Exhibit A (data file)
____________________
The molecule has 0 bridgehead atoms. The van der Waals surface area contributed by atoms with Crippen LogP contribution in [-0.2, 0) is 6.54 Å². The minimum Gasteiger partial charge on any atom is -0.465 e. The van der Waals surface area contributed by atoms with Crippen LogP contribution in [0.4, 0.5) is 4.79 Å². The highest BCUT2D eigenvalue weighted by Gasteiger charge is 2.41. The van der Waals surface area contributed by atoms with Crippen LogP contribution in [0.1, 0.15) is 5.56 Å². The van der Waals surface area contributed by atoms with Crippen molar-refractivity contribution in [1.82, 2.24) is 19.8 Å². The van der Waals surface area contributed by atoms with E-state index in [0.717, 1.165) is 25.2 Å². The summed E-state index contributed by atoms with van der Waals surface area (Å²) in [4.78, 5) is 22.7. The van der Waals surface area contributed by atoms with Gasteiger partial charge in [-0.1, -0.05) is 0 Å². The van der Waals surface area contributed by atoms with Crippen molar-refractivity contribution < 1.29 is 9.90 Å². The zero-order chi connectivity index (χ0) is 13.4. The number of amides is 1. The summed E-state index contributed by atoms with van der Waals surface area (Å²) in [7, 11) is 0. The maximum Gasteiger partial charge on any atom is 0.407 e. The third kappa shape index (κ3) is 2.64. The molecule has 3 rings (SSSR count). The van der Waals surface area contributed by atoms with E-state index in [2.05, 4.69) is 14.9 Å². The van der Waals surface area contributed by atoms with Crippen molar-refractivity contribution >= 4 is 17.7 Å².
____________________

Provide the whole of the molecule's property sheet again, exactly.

The molecule has 0 bridgehead atoms. The van der Waals surface area contributed by atoms with Crippen LogP contribution in [-0.2, 0) is 6.54 Å². The minimum Gasteiger partial charge on any atom is -0.465 e. The van der Waals surface area contributed by atoms with Crippen LogP contribution in [0.4, 0.5) is 4.79 Å². The highest BCUT2D eigenvalue weighted by Gasteiger charge is 2.41. The van der Waals surface area contributed by atoms with Crippen LogP contribution in [0.1, 0.15) is 5.56 Å². The van der Waals surface area contributed by atoms with Crippen molar-refractivity contribution in [1.82, 2.24) is 19.8 Å². The van der Waals surface area contributed by atoms with E-state index in [0.717, 1.165) is 25.2 Å². The summed E-state index contributed by atoms with van der Waals surface area (Å²) in [4.78, 5) is 22.7. The van der Waals surface area contributed by atoms with Gasteiger partial charge in [-0.1, -0.05) is 0 Å². The van der Waals surface area contributed by atoms with Crippen molar-refractivity contribution < 1.29 is 9.90 Å². The zero-order chi connectivity index (χ0) is 13.4. The number of amides is 1. The summed E-state index contributed by atoms with van der Waals surface area (Å²) in [7, 11) is 0. The maximum Gasteiger partial charge on any atom is 0.407 e. The third kappa shape index (κ3) is 2.64. The molecule has 3 rings (SSSR count). The van der Waals surface area contributed by atoms with E-state index in [2.05, 4.69) is 14.9 Å². The van der Waals surface area contributed by atoms with Crippen molar-refractivity contribution >= 4 is 17.7 Å².